When Mai Pham--chef and owner of the renowned Lemon Grass Restaurant in Sacramento, California--left her home and her grandmother in Saigon in 1975, just days before the city fell to communist rule, she never thought she'd see either again. Happily for her, she returned 20 years later to rediscover her roots and reconnect with her 100-year-old grandmother. Happily for us, she's written Pleasures of the Vietnamese Table, in which she shares that journey--and the vibrant cuisine of her homeland. She weaves a stirring tale of rediscovery; of visiting with cooks in market stalls and street cafés and home kitchens; and, perhaps most importantly, of rediscovering her "favorite food on earth," pho, the noodle soup often referred to as the national dish of Vietnam.
Pham begins with a chapter on dipping sauces, condiments, and herbs, which, she explains, are the true backbone of Vietnamese cooking. She explores culinary variations: the "rice bowl" of the southern peninsula and the French- and Indian-inspired foods of Saigon; the more robust style of the cooler central region of Hue; and the straightforward style of the mountainous north. And she shares the simple, classic recipes that define Vietnamese food. Green Mango Salad with Grilled Beef is at once salty (from the ubiquitous fish sauce), sweet from the fruit, and tangy and spicy from Chili-Lime Sauce. Ginger Chicken is bright with the flavor of ginger and spicy with dried chilies; caramel sauce adds body and an intriguing sweet and smoky element to the dish. And of course, one can't forget the beloved pho, which gets a whole chapter to itself. The traditional Hanoi-style Vietnamese "Pho" Rice Noodle Soup with Beef is fragrant with anise and ginger and thick with velvety noodles and delectably rare beef suspended in the hot broth.
Featured throughout the book are black-and-white photographs of the country and its people, stories of Pham's childhood, and enchanting tales of the history and people of Vietnam that, taken together, highlight a rich and vibrant picture of the ancient cuisine of this complex country. Helpful guides to the Vietnamese pantry and cooking techniques, along with a glossary, menu suggestions, and a list of resources for the more exotic ingredients make the book extremely useful to even the uninitiated. --Robin Donovan
Pham (The Best of Vietnamese and Thai Cooking) recently began making a yearly visit to her relatives in the Mekong Delta and found treasures in the culinary heritage of her homeland. She already had plenty of experience cooking Southeast Asian food (she co-owns and cooks at the successful Lemon Grass Caf and Restaurant in Sacramento and has taught at the Culinary Institute of America), but this was a chance to reconnect with her family. Artfully arranged with beautiful photographs, this collection of recipes is a celebration of family traditions as well as the popular national dishes of Vietnam. A list of basic pantry elements describes important tools, such as the clay pots used for making Kho (braised meats), condiments and the intricacies of rice paper, including how to make your own with an improvised fresh-rice-wrapper cooker. She also offers recipes for salads, steamed rice cakes, delicacies such as Rice Rolls with Shrimp and Wood-Ear Mushrooms and a variety of noodle dishes with fresh herbs, grilled pork, shrimp and shaved beef. In addition, the book includes many steamed, poached, simmered and grilled seafood dishes and a whole chapter of vegetarian specialties inspired by Pham's grandmother, all enlivened with the keen flavors of shrimp paste, lemongrass, fish sauce and lots of ginger and garlic. An excellent introduction to Vietnamese food for all skill levels. B&w photos and illus. (Aug.)Forecast: Vietnamese cooking is increasingly popular, with restaurants opening nationwide, and Vietnam is a tourist destination for many Americans. Author appearances in five major cities will help this book find the commercial success it deserves.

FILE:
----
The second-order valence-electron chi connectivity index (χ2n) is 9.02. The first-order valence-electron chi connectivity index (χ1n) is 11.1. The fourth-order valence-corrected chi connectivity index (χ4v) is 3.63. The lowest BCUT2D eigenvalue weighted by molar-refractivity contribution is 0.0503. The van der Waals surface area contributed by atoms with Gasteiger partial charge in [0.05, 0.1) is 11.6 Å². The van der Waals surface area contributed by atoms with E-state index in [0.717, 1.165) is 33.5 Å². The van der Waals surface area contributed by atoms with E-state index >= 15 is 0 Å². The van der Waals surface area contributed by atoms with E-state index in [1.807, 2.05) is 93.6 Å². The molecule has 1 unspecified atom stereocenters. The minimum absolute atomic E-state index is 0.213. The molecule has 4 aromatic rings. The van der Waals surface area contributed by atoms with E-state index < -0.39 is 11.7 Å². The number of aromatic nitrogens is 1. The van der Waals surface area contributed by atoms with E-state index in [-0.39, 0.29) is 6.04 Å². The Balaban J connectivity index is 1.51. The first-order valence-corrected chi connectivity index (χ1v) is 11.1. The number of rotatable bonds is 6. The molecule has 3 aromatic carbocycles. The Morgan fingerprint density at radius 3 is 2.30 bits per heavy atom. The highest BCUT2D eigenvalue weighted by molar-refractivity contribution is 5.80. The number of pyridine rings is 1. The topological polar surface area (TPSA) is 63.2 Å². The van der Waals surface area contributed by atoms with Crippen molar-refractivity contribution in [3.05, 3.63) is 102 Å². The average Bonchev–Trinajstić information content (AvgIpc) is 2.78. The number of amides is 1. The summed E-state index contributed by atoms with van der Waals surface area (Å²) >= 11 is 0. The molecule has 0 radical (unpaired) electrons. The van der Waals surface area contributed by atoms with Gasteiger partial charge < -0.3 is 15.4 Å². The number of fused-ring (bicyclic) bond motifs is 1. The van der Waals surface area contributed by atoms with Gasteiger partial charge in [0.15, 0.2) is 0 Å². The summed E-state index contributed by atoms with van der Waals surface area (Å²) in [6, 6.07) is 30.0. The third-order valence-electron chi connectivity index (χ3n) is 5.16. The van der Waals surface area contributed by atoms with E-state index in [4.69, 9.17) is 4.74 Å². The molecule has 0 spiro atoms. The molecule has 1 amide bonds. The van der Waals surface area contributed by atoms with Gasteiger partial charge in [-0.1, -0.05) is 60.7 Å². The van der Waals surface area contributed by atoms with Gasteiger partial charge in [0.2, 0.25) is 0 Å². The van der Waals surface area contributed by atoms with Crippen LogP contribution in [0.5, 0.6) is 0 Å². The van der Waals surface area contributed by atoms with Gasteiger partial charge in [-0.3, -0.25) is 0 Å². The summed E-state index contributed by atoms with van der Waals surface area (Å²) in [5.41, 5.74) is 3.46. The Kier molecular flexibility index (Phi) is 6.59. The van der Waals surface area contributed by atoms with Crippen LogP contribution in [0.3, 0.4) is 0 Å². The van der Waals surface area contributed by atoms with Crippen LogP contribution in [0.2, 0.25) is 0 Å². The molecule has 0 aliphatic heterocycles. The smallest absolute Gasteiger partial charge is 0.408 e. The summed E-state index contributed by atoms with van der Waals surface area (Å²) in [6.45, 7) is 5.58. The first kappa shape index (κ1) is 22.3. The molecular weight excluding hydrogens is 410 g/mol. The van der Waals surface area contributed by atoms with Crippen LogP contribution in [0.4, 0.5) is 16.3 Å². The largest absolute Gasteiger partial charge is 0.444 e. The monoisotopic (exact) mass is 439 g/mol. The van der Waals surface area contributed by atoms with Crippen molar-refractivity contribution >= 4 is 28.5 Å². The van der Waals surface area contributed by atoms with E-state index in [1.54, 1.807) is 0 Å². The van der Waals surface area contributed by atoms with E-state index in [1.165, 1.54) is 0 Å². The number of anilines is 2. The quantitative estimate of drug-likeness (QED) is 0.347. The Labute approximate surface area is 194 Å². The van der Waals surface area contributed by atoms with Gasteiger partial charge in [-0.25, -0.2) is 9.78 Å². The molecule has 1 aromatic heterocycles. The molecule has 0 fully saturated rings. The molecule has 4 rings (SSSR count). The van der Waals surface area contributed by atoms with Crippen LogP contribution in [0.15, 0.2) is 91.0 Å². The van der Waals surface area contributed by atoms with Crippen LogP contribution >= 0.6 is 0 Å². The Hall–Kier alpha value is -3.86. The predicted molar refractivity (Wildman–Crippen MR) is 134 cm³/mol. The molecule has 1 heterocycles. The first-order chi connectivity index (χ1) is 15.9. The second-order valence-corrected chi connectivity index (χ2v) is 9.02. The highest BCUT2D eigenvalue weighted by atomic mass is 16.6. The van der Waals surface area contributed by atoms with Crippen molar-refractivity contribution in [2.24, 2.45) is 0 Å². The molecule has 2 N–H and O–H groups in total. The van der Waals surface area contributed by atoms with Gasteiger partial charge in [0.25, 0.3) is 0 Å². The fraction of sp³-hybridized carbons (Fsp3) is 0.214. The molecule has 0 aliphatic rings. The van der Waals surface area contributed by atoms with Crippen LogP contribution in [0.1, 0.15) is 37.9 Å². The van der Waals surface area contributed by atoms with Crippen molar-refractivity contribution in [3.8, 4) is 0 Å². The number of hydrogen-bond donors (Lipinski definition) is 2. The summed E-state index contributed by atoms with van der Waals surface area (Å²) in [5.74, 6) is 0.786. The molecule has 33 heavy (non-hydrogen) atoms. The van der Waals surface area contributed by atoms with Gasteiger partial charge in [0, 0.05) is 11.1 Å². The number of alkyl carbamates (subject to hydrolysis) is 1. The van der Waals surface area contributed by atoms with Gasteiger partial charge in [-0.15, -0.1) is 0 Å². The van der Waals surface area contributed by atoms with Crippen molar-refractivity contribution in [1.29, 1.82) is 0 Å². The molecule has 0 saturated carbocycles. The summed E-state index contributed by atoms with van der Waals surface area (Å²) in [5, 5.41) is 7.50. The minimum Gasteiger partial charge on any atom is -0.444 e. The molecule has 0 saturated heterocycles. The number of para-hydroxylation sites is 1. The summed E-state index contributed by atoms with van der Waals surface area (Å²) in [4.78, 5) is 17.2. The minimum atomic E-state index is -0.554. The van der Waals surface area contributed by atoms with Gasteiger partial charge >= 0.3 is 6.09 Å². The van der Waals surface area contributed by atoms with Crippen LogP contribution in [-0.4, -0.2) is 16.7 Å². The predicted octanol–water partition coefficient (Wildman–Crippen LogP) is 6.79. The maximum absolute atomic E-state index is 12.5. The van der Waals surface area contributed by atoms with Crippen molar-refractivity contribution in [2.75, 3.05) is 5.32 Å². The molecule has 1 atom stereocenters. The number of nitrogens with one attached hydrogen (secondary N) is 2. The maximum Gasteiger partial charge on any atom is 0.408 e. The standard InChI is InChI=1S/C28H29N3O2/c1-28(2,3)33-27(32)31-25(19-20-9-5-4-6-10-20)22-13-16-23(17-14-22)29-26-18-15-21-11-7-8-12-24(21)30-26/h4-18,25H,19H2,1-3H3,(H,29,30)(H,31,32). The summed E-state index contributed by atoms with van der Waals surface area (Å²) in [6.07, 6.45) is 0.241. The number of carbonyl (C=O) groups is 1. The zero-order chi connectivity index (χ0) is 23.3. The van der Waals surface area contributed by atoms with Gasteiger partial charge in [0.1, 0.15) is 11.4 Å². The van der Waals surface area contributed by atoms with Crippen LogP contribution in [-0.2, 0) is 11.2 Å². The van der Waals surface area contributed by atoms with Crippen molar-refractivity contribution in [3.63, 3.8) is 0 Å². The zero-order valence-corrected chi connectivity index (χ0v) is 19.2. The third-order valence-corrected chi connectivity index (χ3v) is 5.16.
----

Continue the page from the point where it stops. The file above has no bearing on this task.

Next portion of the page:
Copyright 2001 Cahners Business Information, Inc.See all Product Description
Mai Pham never disappoints. Her recipes are easy to make, delicious and authentic. This is a great book for those looking for an authentic Vietnamese cookbook.Published on July 23 2009 by Mikenna
i've tried two recipes in this book so far and the food turned out great. the recipes require more time than most, but i am speaking as a new cook. Read morePublished on Aug. 30 2007 by An H. T. Nguyen
I was skeptical when I saw this book but after reading the recipes and trying many of them, I can say that, as a Vietnamese person, the recipes are truly authentic. Read morePublished on July 17 2004 by Tin
What more can you ask for? The author went back to Vietnam and collected recipes from the best street-food vendors and home cooks, and she compiled them into this gem of a book. Read morePublished on Sept. 14 2003
This book is full of wonderful recipes. They are easy to make and taste just like they would if you ate out at a place that specialized in this cuisine. Read morePublished on Feb. 27 2003 by B. Panetta
This book is really great if you like truly authentic Vietnamese. I am Vietnamese and I really liked the cookbook. I found the recipes to be more authentic than her first book. Read morePublished on June 28 2002
My best friend recently gave me this book for my birthday. As a keen fan of Vietnamese cuisine, I was rather excited and could not wait to try out the recipes. Read morePublished on April 29 2002 by elisa bernhard
The author left Saigon right before its fall in 1975 and twenty six years later she is an author, a chef, and the owner of the Lemon Grass Restaurant in Sacramento, CA. Read morePublished on Jan. 25 2002 by alainviet